Theresa May is off for a chat with President Donald Trump today – the first foreign leader to get a face-to-face with him since he was inaugurated – and, as usual, we are faced with the usual slightly embarrassing discussion about whether there is, in fact, a ‘special relationship’ between the US and the UK. It always goes the same way: the left and the ‘futilitarians’ of the right and centre – sneeringly crow that the UK is nothing more than a supplicant for whatever largesse the US is prepared to hand out; the ‘Atlanticists’ of the right argue that the UK has a vital role in guiding the US Government through the choppy waters of international affairs, as if the State Department was entirely staffed by second-year humanities undergrads in need of a bit of mentoring. There’s an assumption that if such a relationship does exist, it’s based on some kind of informal mutual admiration.
It’s all a bit ‘cringe’, as my daughter would say.
The reality is that there is a ‘special relationship’ between the UK and US which is both well-defined and formal. The truth is that, since the Second World War, by formal agreement, secret intelligence collected by US and UK agencies has been shared to an extent that many would find surprising. In fact, it isn’t too far fetched to claim that the NSA and GCHQ, for example, effectively operate as two branches of the same organisation.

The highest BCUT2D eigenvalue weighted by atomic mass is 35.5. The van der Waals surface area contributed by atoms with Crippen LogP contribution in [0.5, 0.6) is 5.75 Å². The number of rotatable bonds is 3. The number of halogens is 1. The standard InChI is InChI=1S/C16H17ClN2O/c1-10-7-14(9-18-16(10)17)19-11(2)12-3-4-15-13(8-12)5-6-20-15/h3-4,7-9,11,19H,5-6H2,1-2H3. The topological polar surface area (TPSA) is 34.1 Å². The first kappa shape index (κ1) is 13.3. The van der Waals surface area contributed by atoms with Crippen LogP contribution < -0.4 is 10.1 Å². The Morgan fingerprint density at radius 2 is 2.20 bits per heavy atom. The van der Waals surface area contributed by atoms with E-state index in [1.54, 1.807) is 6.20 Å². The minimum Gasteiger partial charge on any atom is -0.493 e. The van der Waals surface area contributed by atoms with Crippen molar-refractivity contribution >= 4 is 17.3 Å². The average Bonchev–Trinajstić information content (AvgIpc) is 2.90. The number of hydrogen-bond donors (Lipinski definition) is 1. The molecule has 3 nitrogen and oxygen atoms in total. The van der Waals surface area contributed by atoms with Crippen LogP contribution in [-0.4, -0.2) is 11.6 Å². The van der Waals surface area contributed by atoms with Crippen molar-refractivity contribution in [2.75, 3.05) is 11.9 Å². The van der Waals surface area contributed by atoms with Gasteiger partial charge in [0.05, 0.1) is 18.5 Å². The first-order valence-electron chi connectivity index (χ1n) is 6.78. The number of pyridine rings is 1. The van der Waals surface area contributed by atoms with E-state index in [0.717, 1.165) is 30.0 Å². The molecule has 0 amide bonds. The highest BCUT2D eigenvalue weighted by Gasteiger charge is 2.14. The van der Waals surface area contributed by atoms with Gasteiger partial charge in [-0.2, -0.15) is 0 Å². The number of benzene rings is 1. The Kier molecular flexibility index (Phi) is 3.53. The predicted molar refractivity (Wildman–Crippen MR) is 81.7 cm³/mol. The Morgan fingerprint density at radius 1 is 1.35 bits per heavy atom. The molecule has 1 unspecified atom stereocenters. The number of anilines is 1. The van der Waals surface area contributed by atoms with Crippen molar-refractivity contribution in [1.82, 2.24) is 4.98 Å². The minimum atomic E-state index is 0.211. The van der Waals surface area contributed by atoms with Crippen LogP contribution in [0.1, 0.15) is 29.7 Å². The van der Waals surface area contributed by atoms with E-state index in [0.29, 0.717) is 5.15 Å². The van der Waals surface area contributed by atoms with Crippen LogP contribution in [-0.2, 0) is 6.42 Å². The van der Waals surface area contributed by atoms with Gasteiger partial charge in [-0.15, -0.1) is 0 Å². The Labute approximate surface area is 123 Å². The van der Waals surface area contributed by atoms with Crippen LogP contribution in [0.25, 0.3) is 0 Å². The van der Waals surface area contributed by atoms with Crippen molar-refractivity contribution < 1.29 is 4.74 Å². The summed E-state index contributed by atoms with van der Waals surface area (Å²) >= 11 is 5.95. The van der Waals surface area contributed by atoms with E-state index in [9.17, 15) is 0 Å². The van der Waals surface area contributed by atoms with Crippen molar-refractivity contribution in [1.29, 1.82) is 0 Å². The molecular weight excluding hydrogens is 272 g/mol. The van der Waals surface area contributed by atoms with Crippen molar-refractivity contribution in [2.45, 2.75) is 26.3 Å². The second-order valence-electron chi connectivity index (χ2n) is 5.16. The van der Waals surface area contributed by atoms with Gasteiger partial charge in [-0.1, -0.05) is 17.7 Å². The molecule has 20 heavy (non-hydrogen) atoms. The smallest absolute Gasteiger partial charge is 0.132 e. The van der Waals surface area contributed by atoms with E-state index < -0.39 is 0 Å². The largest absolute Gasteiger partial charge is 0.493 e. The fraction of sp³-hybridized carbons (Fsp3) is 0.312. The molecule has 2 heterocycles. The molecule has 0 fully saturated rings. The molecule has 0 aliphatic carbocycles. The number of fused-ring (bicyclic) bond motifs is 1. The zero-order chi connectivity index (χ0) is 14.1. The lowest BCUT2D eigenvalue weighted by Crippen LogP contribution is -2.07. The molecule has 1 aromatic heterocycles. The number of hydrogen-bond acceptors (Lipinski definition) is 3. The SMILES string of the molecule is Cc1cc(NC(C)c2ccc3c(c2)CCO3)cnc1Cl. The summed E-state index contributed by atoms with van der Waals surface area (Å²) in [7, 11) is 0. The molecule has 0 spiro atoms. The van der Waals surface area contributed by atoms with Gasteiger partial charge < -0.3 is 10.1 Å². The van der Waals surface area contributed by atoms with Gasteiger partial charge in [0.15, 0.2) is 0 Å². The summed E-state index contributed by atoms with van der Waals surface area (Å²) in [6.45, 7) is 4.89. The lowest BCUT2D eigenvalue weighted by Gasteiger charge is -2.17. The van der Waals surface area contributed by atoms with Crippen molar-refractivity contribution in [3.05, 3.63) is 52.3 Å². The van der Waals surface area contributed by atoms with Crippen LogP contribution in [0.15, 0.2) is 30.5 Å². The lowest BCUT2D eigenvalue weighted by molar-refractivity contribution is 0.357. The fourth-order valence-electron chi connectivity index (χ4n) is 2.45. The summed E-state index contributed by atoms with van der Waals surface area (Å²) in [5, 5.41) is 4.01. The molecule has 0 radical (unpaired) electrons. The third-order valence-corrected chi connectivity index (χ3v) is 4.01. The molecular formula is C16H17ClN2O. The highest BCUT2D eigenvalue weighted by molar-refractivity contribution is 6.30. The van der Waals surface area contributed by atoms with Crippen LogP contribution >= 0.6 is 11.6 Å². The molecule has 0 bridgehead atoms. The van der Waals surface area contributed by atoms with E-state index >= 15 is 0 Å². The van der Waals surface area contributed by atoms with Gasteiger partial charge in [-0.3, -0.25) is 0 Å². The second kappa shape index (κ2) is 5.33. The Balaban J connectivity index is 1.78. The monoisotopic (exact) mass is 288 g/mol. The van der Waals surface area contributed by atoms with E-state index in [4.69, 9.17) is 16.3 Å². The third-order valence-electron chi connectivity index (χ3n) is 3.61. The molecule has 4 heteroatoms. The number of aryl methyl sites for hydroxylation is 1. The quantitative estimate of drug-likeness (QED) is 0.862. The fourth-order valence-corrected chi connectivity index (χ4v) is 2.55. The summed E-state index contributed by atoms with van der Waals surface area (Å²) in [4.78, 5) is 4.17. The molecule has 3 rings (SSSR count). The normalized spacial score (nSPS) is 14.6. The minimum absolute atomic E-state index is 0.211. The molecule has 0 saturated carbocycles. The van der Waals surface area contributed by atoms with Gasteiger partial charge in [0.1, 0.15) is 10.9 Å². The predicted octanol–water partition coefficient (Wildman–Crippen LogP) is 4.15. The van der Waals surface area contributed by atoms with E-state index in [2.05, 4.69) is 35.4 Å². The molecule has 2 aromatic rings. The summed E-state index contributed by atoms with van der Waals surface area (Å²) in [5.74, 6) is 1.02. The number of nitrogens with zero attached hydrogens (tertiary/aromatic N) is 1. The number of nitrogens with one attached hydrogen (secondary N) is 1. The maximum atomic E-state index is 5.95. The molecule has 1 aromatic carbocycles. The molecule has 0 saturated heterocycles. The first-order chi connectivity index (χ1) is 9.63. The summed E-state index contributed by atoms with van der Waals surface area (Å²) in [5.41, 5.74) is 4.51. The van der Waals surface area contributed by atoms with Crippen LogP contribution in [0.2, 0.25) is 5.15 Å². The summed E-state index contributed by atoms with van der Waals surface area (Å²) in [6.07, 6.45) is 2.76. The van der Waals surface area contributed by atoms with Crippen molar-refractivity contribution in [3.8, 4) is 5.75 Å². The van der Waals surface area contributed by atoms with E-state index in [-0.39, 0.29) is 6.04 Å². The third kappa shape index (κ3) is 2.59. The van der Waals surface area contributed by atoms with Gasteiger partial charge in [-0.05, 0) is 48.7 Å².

So what? Well, it means that to a large extent, US and UK policy is informed by the same basic intelligence information. Interpretations of what this shared intelligence means can and do differ, but there is always that background awareness and mutual understanding between the two governments.
So yes, British blather about the ‘special relationship’ does get a bit embarrassing and does make us seem more than a little needy, but it is nevertheless a real thing, and it’s a relationship that many of our western allies would give their eye-teeth to be a part of.